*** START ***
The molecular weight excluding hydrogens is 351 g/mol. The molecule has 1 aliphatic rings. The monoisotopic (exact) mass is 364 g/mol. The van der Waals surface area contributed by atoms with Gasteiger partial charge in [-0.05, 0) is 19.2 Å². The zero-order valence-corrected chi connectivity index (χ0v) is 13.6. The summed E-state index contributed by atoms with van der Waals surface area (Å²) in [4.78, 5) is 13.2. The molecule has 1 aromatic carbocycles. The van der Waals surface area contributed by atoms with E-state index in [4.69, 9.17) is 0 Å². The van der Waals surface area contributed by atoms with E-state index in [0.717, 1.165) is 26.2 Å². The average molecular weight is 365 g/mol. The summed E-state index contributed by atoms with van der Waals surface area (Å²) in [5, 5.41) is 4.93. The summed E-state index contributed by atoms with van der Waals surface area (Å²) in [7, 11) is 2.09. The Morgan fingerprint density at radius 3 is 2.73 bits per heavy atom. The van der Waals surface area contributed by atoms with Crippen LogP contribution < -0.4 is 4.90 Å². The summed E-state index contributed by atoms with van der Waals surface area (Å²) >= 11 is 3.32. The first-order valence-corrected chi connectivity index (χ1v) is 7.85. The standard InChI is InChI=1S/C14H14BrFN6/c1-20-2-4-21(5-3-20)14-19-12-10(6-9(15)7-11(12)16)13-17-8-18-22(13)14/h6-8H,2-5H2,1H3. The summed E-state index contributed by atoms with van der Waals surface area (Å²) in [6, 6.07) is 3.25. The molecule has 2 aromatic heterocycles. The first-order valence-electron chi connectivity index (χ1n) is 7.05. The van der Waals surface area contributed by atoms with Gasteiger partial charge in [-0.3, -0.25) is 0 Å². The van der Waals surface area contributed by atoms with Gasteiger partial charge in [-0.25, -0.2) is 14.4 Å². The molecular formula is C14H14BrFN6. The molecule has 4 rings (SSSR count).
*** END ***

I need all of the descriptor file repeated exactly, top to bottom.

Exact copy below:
The molecular weight excluding hydrogens is 351 g/mol. The molecule has 1 aliphatic rings. The monoisotopic (exact) mass is 364 g/mol. The van der Waals surface area contributed by atoms with Gasteiger partial charge in [-0.05, 0) is 19.2 Å². The zero-order valence-corrected chi connectivity index (χ0v) is 13.6. The summed E-state index contributed by atoms with van der Waals surface area (Å²) in [4.78, 5) is 13.2. The molecule has 1 aromatic carbocycles. The van der Waals surface area contributed by atoms with E-state index in [4.69, 9.17) is 0 Å². The van der Waals surface area contributed by atoms with E-state index in [0.717, 1.165) is 26.2 Å². The average molecular weight is 365 g/mol. The summed E-state index contributed by atoms with van der Waals surface area (Å²) in [5, 5.41) is 4.93. The summed E-state index contributed by atoms with van der Waals surface area (Å²) in [7, 11) is 2.09. The Morgan fingerprint density at radius 3 is 2.73 bits per heavy atom. The van der Waals surface area contributed by atoms with Crippen LogP contribution < -0.4 is 4.90 Å². The summed E-state index contributed by atoms with van der Waals surface area (Å²) >= 11 is 3.32. The first-order valence-corrected chi connectivity index (χ1v) is 7.85. The standard InChI is InChI=1S/C14H14BrFN6/c1-20-2-4-21(5-3-20)14-19-12-10(6-9(15)7-11(12)16)13-17-8-18-22(13)14/h6-8H,2-5H2,1H3. The summed E-state index contributed by atoms with van der Waals surface area (Å²) in [6, 6.07) is 3.25. The molecule has 2 aromatic heterocycles. The first-order valence-electron chi connectivity index (χ1n) is 7.05. The van der Waals surface area contributed by atoms with Gasteiger partial charge in [-0.3, -0.25) is 0 Å². The van der Waals surface area contributed by atoms with Gasteiger partial charge in [-0.25, -0.2) is 14.4 Å². The molecular formula is C14H14BrFN6. The molecule has 4 rings (SSSR count).